A specific personal interest should be an exclusion criterion for any type of interactive design, to be checked before entering the sortition process. My reason for saying so: In a recent prediction market community of 30 participants we observed an optimism bias regarding a (low likelihood) future result by a factor of 2.5 to 3 times the actual outcome, attributable to a member being invested in the outcome. After we found out and the participant agreed to square his positions, the prediction fell materially but after re-balancing still remained 60% too high, we believe through some behavioural framing effect.

    While I note that this was a predictive process and not a prescriptive one, a distorted prediction of benefits may well impact the decision quality of the jury negatively, leading to a wrong decision. Better not risk it.

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  2. Hubertus,

    Surely “investment in the outcome” applies to behavioural framing effects beyond specific personal interests? Anyone with good persuasive powers and/or a high perceived status will be likely to sway the decision outcome. I found this myself when I did jury duty — I managed to persuade a sufficient number of my colleagues over several days of deliberation to deliver a split verdict. At the re-trial a new jury convicted unanimously after half an hour’s deliberation. This is why I argue that if a legislative jury is to reliably represent the target population it needs to be a) large and b) mute.

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  3. It seems that, quite reasonably, the common practice of eliding the details of the random selection mechanism undermines trust in sortition. Maybe having some sort of a fully transparent public institution for random selection would be useful.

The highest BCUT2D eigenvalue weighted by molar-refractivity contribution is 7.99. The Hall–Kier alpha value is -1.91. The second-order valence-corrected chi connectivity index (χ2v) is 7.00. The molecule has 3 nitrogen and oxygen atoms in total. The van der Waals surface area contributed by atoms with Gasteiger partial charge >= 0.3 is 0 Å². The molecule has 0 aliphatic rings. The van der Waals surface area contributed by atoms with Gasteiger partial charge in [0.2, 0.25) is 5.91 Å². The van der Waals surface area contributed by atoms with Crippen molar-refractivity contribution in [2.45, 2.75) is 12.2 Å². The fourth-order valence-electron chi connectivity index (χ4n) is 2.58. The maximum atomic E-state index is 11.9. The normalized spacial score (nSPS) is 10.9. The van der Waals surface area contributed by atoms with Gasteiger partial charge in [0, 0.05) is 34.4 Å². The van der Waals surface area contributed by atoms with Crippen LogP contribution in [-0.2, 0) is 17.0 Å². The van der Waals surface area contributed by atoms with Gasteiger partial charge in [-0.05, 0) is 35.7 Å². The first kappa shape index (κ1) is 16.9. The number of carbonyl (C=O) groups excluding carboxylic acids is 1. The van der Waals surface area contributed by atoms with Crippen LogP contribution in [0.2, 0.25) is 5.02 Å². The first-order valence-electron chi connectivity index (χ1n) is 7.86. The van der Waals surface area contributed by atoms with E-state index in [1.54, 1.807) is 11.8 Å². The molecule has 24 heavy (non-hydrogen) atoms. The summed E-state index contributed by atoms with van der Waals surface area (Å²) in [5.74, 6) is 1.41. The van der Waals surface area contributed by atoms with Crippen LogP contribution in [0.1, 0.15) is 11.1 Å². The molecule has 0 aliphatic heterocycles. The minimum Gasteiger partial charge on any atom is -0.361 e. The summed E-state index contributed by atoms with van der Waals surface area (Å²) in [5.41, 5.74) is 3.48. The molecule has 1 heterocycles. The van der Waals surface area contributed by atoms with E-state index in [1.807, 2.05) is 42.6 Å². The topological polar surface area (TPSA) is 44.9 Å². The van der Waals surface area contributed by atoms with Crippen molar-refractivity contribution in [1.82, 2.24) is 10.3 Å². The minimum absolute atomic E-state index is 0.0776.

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  4. A worthy project is to devise a publicly visible and verifiable method of random selection that any group around the world can simply adopt when conducting a sortition sampling. It would need a system for putting the pool of potential members in some order (this could be alphabetical, or any easily verifiable order) that is published in advance of the drawing. Then it needs two independent variables that could not possibly both be manipulated… the first variable might select a starting point for the first person selected from the pool list, and the second variable would determine the number of skips before the next member is chosen. As an example… the starting point could be the four digit read out of a digital barometer maintained and reported continuously online by some weather organization at exactly noon on a given day, while the second variable could be the digits of some commodity price on a given public trading body at the exact same time. The two variables need to have their OWN primary function, and not be specifically for the purpose of the sortition process.

    These examples lack the pomp and ceremony of a traditional drawing a starting name from a jar by a small child, but the system has to be unarguable non-manipulatable.